February hogs have stayed in a choppy consolidation pattern since October 19, but the short-term cash fundamental news remains bearish, and the market looks vulnerable to more long liquidation selling over the near term. Pork production normally declines by 100-300 million pounds from the fourth quarter to the first quarter. This year, production is expected to decline just 65 million pounds versus 281 million pounds last year. This is a bearish factor. The cash market remains in a short-term downtrend, and pork product prices remain in a downtrend as well.
April cattle remains under the negative technical influence of the November 23 sweeping key reversal. The market experienced follow-through selling on Friday, and the short-term consumer demand tone could be negative early this week with weakness in the stock market and concerns about Asian demand. The supply outlook for April cattle is clearly bullish, with first quarter beef production expected to be down 405 million pounds from the fourth quarter, for its largest decline for that period since 2019 and the second largest since 2014. In addition, first quarter production is expected to be down 4.5% from 2022 and second quarter is expected to be down 7.3% on the year. A continued technical correction over the near term looks like a buying opportunity.
After holding within a tight consolidation zone in front of the Thanksgiving holiday, cocoa’s abrupt turnaround has lifted the market back above its 200-day moving average. However, bearish demand indicators overnight have pressured the cocoa market early this week. With recent bullish supply developments providing support, cocoa may bounce if outside forces weaken. For the week, March cocoa finished with a gain of 28 points (up 1.1%) which was a third positive weekly result over the past 4 weeks. In addition, cocoa had a positive weekly reversal from Wednesday’s 3-week low. “Black Friday” sales in the US reached a record high and were 2.3% above last year’s levels, which helped to soothe cocoa’s near-term demand concerns and provided early support.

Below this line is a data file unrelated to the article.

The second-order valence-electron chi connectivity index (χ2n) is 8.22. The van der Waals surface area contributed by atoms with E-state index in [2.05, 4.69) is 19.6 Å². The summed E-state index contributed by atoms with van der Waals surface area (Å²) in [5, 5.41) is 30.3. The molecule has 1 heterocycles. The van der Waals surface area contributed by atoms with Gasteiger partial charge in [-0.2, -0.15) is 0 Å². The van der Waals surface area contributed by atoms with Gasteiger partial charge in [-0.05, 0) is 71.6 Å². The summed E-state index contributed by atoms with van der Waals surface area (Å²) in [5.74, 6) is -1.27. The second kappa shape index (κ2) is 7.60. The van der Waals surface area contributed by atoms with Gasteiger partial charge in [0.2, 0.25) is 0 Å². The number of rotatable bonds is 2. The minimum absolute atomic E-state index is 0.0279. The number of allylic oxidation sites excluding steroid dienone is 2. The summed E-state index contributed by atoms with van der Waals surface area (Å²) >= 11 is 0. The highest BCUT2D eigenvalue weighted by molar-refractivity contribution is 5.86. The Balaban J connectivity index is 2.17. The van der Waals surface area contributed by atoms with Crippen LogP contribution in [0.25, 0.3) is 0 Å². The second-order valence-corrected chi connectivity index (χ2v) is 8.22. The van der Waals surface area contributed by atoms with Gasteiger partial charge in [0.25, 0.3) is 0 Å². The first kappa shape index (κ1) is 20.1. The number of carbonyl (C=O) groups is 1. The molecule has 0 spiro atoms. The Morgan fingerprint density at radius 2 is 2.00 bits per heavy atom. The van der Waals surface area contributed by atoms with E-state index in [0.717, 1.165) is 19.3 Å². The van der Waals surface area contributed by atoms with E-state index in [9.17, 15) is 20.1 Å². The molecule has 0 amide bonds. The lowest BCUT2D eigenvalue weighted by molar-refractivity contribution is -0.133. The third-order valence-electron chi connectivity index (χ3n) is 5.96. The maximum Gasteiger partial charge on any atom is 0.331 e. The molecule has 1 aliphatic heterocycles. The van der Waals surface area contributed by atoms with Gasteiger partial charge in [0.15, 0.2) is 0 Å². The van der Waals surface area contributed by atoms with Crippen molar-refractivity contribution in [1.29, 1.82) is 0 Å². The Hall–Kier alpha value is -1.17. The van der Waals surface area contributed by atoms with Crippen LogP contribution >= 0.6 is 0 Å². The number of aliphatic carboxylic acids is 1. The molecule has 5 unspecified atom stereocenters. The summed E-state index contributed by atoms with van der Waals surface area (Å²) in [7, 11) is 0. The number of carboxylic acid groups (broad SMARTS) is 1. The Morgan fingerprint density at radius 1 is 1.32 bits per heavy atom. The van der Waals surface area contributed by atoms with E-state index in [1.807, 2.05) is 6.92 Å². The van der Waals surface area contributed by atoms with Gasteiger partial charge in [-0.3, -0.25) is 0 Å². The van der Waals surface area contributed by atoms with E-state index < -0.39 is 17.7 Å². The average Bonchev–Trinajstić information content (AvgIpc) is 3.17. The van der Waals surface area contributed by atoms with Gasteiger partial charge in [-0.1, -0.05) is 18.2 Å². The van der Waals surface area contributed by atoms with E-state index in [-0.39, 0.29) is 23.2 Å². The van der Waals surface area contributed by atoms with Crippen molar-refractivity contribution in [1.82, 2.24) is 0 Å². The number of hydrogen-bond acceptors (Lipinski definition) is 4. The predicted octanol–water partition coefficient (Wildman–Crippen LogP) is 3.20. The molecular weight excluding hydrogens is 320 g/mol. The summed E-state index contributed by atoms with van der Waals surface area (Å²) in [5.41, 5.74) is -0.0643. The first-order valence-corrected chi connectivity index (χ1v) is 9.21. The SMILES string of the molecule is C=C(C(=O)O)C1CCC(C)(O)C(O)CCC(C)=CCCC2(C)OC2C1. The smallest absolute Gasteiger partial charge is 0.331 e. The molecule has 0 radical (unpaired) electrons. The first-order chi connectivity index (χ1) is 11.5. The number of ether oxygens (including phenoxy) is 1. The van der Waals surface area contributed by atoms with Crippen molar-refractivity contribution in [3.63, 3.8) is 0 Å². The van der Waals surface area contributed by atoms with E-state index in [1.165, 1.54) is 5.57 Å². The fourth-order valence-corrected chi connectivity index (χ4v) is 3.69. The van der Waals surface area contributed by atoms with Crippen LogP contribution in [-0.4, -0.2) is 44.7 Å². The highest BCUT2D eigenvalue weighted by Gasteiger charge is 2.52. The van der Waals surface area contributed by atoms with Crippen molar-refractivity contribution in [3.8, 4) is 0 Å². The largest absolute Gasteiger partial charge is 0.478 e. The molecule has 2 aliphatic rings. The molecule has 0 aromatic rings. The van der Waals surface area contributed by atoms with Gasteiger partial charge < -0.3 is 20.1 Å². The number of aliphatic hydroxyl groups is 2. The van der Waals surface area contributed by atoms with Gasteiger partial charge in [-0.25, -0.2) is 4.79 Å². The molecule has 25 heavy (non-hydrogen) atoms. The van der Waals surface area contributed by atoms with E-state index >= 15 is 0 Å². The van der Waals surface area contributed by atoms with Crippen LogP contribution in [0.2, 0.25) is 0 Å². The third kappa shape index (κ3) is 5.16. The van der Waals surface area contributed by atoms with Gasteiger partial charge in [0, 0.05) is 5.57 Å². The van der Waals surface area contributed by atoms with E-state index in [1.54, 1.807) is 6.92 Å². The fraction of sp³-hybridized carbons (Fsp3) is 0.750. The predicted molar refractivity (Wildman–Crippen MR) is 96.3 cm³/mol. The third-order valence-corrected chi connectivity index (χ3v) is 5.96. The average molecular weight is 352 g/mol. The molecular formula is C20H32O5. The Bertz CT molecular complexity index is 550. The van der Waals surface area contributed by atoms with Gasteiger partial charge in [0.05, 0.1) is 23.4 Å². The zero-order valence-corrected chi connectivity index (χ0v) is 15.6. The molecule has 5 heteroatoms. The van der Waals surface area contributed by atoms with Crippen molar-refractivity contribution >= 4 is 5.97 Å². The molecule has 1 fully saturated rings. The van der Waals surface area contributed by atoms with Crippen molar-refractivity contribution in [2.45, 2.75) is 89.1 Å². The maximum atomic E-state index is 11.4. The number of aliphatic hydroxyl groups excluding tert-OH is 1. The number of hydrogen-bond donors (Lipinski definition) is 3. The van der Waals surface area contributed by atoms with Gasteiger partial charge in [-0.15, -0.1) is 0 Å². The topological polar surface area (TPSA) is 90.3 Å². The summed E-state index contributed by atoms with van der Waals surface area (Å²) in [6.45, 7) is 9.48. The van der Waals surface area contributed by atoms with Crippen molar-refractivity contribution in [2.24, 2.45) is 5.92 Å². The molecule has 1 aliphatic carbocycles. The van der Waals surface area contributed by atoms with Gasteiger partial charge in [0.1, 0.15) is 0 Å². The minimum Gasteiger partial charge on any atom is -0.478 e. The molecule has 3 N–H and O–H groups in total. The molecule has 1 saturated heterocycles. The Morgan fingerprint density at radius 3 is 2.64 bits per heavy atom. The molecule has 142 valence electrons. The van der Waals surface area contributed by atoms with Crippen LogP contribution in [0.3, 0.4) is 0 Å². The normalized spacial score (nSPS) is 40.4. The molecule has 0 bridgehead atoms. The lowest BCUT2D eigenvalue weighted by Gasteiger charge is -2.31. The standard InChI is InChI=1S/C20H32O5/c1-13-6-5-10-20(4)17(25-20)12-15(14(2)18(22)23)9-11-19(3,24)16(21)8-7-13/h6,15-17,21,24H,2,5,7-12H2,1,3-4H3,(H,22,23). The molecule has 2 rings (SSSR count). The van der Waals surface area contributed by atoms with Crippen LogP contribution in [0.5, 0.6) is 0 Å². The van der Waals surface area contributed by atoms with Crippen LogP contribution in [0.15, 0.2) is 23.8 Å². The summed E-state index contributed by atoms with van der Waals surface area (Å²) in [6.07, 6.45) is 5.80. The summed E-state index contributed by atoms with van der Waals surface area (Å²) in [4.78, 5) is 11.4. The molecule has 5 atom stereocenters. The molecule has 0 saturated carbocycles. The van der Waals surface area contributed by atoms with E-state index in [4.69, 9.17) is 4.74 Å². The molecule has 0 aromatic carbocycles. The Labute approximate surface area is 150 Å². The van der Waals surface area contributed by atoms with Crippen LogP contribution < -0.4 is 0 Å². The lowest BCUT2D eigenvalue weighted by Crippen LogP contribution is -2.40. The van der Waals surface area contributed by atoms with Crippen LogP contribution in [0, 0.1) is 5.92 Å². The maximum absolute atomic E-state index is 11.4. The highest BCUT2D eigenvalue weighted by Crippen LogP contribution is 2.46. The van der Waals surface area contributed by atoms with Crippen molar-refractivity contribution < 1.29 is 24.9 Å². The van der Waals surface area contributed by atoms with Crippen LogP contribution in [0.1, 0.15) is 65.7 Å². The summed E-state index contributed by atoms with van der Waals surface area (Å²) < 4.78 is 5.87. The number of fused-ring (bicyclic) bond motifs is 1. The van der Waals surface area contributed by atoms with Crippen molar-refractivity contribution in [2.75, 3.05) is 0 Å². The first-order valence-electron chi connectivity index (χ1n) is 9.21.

Coffee prices were able to finish last week on an upbeat note. For the week, March coffee finished with a gain of 9.95 cents (up 6.4%) which broke a 2-week losing streak. In addition, coffee was able to overcome a more than 1.5% selloff in the Brazilian currency which put carryover pressure on the coffee market as extended weakness in their currency will encourage Brazil’s production to market their remaining coffee supply to foreign customers.
The export sales report last Friday was disappointing for the cotton market. Instead of net sales, there were net cancellations of 116,428 bales for old crop, with China cancelling 109,546. This seemed to verify concerns about Covid lockdowns and their potential effects on Chinese demand. The report showed sales for the week ending November 17 net cancellations of 116,428 bales for the 2022/23 (current) marketing year and net sales of 12,323 for 2023/24, for a total of -104,105. This was down from 33,155 the previous week and the lowest since April 2020.
While sugar has dealt with increased production from India and Thailand, the bearish shift in Brazil’s production outlook kept the market on the defensive last week. Unless it can find fresh support from key outside markets, sugar is likely to extend its pullback. For the week, March sugar finished with a loss of 72 ticks (down 3.6%) which broke a 3-week winning streak. Crude oil and RBOB gasoline weakness is seen as a bearish force and combined with a sharp selloff in the Brazilian currency drove sugar prices into negative territory last Friday.